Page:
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Integrative genomic analysis of CREB defines a critical role for transcription factor networks in mediating the fed/fasted switch in liver



Metabolic homeostasis in mammals critically depends on the regulation of fasting-induced genes by CREB in the liver. Previous genome-wide analysis has shown that only a small percentage of CREB target genes are induced in response to fasting-associated signaling pathways. The precise molecular mechanisms by which CREB specifically targets these genes in response to alternating hormonal cues remain to be elucidated.


We performed chromatin immunoprecipitation coupled to high-throughput sequencing of CREB in livers from both fasted and re-fed mice. In order to quantitatively compare the extent of CREB-DNA interactions genome-wide between these two physiological conditions we developed a novel, robust analysis method, termed the ‘single sample independence’ (SSI) test that greatly reduced the number of false-positive peaks. We found that CREB remains constitutively bound to its target genes in the liver regardless of the metabolic state. Integration of the CREB cistrome with expression microarrays of fasted and re-fed mouse livers and ChIP-seq data for additional transcription factors revealed that the gene expression switches between the two metabolic states are associated with co-localization of additional transcription factors at CREB sites.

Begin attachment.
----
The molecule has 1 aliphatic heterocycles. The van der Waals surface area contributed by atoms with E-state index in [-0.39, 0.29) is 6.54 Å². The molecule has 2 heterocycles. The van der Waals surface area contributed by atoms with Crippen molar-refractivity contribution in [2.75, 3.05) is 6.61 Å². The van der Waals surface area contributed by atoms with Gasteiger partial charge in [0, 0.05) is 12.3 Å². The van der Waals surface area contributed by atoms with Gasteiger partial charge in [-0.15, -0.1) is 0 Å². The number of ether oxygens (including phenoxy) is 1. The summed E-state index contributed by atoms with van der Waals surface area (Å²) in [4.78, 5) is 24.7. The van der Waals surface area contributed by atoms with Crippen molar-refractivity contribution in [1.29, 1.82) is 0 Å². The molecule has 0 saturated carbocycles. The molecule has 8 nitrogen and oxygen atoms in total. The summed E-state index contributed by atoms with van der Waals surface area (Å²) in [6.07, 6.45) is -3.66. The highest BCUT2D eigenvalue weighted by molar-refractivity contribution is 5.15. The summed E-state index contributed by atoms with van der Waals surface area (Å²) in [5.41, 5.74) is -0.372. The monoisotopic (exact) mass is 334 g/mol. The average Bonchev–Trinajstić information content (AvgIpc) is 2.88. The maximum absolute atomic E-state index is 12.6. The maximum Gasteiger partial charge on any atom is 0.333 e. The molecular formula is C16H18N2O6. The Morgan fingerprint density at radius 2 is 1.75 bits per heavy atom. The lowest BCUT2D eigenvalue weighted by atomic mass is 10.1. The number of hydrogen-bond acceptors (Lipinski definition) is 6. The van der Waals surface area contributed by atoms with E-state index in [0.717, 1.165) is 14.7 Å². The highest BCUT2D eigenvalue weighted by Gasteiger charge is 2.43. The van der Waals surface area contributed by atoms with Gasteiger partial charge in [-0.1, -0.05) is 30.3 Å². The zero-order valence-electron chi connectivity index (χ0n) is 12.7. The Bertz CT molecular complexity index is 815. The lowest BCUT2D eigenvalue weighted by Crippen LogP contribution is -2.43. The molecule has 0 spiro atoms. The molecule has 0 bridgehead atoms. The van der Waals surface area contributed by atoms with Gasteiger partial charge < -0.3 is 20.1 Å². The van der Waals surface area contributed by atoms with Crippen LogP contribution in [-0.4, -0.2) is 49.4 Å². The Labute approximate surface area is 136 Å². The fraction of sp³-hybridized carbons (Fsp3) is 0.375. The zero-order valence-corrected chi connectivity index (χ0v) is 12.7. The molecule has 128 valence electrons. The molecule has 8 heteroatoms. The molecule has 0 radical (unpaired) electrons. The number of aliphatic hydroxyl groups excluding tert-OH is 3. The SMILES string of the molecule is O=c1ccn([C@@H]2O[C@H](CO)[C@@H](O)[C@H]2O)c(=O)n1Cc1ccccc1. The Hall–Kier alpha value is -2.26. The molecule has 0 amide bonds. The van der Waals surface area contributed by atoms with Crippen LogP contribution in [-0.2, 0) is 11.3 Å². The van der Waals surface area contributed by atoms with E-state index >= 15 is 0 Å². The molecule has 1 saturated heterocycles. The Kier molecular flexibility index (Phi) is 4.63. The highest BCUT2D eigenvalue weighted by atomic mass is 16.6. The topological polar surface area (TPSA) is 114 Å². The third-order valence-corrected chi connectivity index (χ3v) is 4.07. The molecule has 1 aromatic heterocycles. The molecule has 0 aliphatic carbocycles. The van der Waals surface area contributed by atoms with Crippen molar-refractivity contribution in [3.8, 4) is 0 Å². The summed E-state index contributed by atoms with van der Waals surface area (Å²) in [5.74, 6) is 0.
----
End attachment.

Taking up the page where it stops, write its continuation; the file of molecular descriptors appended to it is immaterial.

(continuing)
Our results support a model in which CREB is constitutively bound to thousands of target genes, and combinatorial interactions between DNA-binding factors are necessary to achieve the specific transcriptional response of the liver to fasting. Furthermore, our genome-wide analysis identifies thousands of novel CREB target genes in liver, and suggests a previously unknown role for CREB in regulating ER stress genes in response to nutrient influx.


The cAMP-response element binding protein (CREB) is a highly conserved effector of transcriptional changes in response to cAMP signaling in a wide range of physiological processes and cell types [14]. Increased cAMP levels cause activation of Protein Kinase A (PKA), which phosphorylates CREB on Serine 133 (S133), thereby promoting interactions with the co-activators and histone acetyltransferases CREB-binding protein (CREBBP), E1A binding protein p300 (EP300), and CREB-regulated transcription co-activator 2 (CRTC2) [1, 5]. Although CREB binding and phosphorylation has been observed at thousands of genes, the majority of CREB target genes are not induced by cAMP in vivo[6]. In vitro studies have suggested that phosphorylation of S133 also promotes CREB binding to specific DNA sequences [7], providing a potential mechanism by which cAMP induces the expression of some CREB target genes, but not others. Supporting this notion, a small number of CREB target genes were shown to exhibit increased binding in the liver of fasted animals [8]. However, CREB binding dynamics have not been explored genome-wide, and the precise molecular mechanisms that direct this PKA-dependent activation signal to a subset of CREB-bound genes in a context-specific manner remain to be elucidated.